Your Talking with Trees children’s books teach lessons on honesty, respect and other good character traits. Why do you write stories with a lesson?
It all started from a bit of desperation. I was raising four kids under the age of 10 during the time when parenting articles were all about protecting self-esteem. Experts, at the time, recommended children should be taught to behave by offering rewards and other incentives. I tried it… and it was awful. My kids were just learning to be manipulative and self-centered, focusing on the reward instead of the impact their choices had. I wanted them to make honest, caring, and respectful choices because it felt right on the inside—not because they were getting a reward on the outside. So I started finding other ways of explaining ideas about honesty, conscience, and responsibility that focused more on savoring the true reward of making good choices—the self-respect that comes from making choices you are proud of. Through trial and error, I found ways of talking the kids through character building moments in ways they really connected to. When I saw their friends struggle with the same issues, I figured maybe other parents would be interested in stories that teach kids how to make good choices for the right reasons.
So you didn’t plan on becoming a writer?
I didn’t envision becoming an author; but I wrote and designed marketing communications professionally for years, so I knew how to write and how to create a publication. Once I had the idea for the stories, I looked into what it would take to publish them. Thanks to today’s publishing environment, I was able to hire an illustrator, layout the books, and publish them.
How did “talking trees” come in to it?
Trees have been around for generations. They were here when our grandparents grew up, and they’ll be here long after our kids grow up. I thought, “If they could talk, imagine the wisdom trees would have.” So in my mind, the talking trees became wise elders who could convey life lessons in a kind but direct way.
Why does each story include a flashback to when the child’s parent or grandparent faced a difficult situation?
Growing through challenges can feel painful, but chidlren need to feel the pang of conscience that tells them whether something is right or wrong. The flashbacks soften the pain by showing kids that they aren’t alone in making mistakes. The trees, having observed generations, were a great way to show children that people they now look up to (their parents and grandparents) struggled with character building challenges as well. The flashbacks teach children that both the pain and the mistake are temporary—that going through challenges is a natural part of growing into someone they can be proud of.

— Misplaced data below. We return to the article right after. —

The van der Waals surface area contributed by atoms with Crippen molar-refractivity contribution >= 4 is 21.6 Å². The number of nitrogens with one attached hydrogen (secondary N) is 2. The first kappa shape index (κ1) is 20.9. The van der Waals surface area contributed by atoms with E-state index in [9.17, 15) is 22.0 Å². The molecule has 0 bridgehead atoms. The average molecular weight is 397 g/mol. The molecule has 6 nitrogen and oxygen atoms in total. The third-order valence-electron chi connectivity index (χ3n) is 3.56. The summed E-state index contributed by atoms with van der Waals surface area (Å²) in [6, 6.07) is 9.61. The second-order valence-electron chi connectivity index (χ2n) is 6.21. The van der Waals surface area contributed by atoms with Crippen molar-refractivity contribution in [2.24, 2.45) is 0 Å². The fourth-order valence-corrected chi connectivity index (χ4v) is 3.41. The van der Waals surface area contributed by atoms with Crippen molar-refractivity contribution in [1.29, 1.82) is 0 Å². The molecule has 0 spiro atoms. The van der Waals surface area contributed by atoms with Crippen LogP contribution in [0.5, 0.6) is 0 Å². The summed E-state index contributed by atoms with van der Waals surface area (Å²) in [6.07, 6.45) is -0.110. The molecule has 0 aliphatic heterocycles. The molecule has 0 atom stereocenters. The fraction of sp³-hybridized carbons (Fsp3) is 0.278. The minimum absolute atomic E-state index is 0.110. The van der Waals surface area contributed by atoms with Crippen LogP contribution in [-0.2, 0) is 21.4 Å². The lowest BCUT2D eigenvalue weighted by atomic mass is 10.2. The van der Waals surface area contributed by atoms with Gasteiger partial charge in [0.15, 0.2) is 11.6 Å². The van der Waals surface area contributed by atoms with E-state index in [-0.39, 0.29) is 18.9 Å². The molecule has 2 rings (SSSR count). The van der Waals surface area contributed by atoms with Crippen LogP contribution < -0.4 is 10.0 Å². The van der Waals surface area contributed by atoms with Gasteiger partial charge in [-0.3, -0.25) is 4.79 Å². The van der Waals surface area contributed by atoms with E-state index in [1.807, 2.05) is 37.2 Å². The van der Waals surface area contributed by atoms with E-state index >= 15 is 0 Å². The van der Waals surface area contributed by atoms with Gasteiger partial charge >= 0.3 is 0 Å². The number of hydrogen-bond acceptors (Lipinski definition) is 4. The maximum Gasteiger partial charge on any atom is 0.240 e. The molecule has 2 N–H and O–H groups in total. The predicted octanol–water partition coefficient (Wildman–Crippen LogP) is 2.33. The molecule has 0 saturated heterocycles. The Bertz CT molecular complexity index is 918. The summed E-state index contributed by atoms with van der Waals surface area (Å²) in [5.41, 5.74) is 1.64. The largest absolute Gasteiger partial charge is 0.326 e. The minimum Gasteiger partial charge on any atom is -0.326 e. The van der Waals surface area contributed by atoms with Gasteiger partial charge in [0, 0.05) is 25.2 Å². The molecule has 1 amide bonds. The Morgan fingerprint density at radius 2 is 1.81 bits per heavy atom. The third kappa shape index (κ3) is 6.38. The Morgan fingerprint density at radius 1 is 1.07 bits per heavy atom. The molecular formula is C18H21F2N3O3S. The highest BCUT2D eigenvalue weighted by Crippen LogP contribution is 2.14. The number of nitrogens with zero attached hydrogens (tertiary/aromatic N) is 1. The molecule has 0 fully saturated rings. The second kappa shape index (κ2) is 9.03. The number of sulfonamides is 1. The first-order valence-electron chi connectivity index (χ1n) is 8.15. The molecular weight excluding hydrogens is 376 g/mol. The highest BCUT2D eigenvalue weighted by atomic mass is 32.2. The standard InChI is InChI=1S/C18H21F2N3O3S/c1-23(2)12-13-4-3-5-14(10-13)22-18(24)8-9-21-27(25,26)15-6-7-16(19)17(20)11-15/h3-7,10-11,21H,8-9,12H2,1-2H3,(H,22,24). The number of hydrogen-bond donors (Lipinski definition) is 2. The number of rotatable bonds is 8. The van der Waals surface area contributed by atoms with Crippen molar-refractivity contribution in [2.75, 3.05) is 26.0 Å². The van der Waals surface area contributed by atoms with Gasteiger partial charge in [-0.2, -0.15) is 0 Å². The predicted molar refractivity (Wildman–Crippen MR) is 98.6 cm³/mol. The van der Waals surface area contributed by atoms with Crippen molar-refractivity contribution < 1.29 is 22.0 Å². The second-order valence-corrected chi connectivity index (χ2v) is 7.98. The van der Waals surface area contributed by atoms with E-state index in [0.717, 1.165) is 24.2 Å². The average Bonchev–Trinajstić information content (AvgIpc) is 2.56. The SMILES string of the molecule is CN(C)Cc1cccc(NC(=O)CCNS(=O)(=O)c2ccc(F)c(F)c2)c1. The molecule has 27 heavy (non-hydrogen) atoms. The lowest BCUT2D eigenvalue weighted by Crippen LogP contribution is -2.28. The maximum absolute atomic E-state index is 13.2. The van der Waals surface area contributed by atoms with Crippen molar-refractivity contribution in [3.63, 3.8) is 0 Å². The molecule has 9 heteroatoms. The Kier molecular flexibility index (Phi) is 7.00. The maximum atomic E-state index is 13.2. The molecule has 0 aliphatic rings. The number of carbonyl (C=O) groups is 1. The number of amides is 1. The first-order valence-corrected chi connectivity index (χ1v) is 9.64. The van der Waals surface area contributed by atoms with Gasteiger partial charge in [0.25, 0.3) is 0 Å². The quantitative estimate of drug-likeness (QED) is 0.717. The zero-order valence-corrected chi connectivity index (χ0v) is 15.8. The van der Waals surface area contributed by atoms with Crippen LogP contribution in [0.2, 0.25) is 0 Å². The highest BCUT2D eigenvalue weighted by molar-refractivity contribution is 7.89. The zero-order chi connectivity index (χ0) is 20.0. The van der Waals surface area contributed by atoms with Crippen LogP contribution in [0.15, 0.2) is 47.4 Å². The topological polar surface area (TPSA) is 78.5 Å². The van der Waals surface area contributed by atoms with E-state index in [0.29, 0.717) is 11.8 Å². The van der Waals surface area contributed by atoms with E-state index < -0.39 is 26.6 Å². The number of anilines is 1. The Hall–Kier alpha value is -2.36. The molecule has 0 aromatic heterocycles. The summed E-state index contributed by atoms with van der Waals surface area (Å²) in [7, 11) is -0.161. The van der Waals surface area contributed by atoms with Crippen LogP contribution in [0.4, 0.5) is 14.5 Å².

Where do you get ideas for your stories?
Raising four kids can be a bit wild, but on the upside, they are a never-ending supply of good material. Every day, something new happens. Maybe someone is roasting marshmallows over my scented candle (time for a chat about responsibility and “What if?”), or maybe today someone’s not owning up to turning his sister’s favorite stuffed animal into the dog’s favorite chew toy (time for a chat on honesty and respect). Our stories ring true for our readers because they are based on real-life situations. Of course my kids sometimes get upset and ask, “You’re not going to put this in one of your books, are you?” Not to worry—each story is a blend of events from my childhood, the lives of my children, and the challenges I see other kids facing.
Are the books for parents or teachers?
Both. The books are heartwarming and a little funny, so they make great stories to read with children for fun or to gently teach a lesson about honesty, conscience, respect, responsibility, empathy, and caring. We also offer tons of free posters, worksheets, lesson plans, coloring pages and more character education printables on the Talking with Trees website (http://TalkingTreeBooks.com).
How many books are in the series?
There are currently three books: Be Proud, Book 1, teaches kids about honesty and conscience; Be Bigger, Book 2, teaches about treating others with respect and persevering through life challenges; and What if?, Book 3, teaches kids to think before they act or speak so they will be more respectful and responsible.
How did you team up with your illustrator?
The illustrations in the Talking with Trees series are really important because the stories teach kids how to listen to the cues their body gives them about whether choices are right or wrong. Readers need to directly empathize with the kids in the story as they process ideas about good character. Manuela Soriani, the illustrator for the Talking with Trees books, did an amazing job bringing the trees and the children to life. I was writing in the US while she was working in Italy, and we found each other over the Internet. When I explained the books, she instantly sketched a kind, grandmotherly oak tree and I knew ours would be a great partnership. I sent her the manuscript with some direction about the dynamics between the characters and lessons I was trying to convey for each spread and she turned them into brilliantly emotional illustrations. I was so thankful to work with Manuela for her collaboration and artistry. She helped turn words on paper into captivating illustrations.
Are more books planned in the series?
I have lots more ideas and have received some requests from readers based on the life lessons they struggle to teach children, so check out the Talking with Trees website (http://TalkingTreeBooks.com) or follow me on Twitter (@momstoryteller) for the latest releases in books and free printables.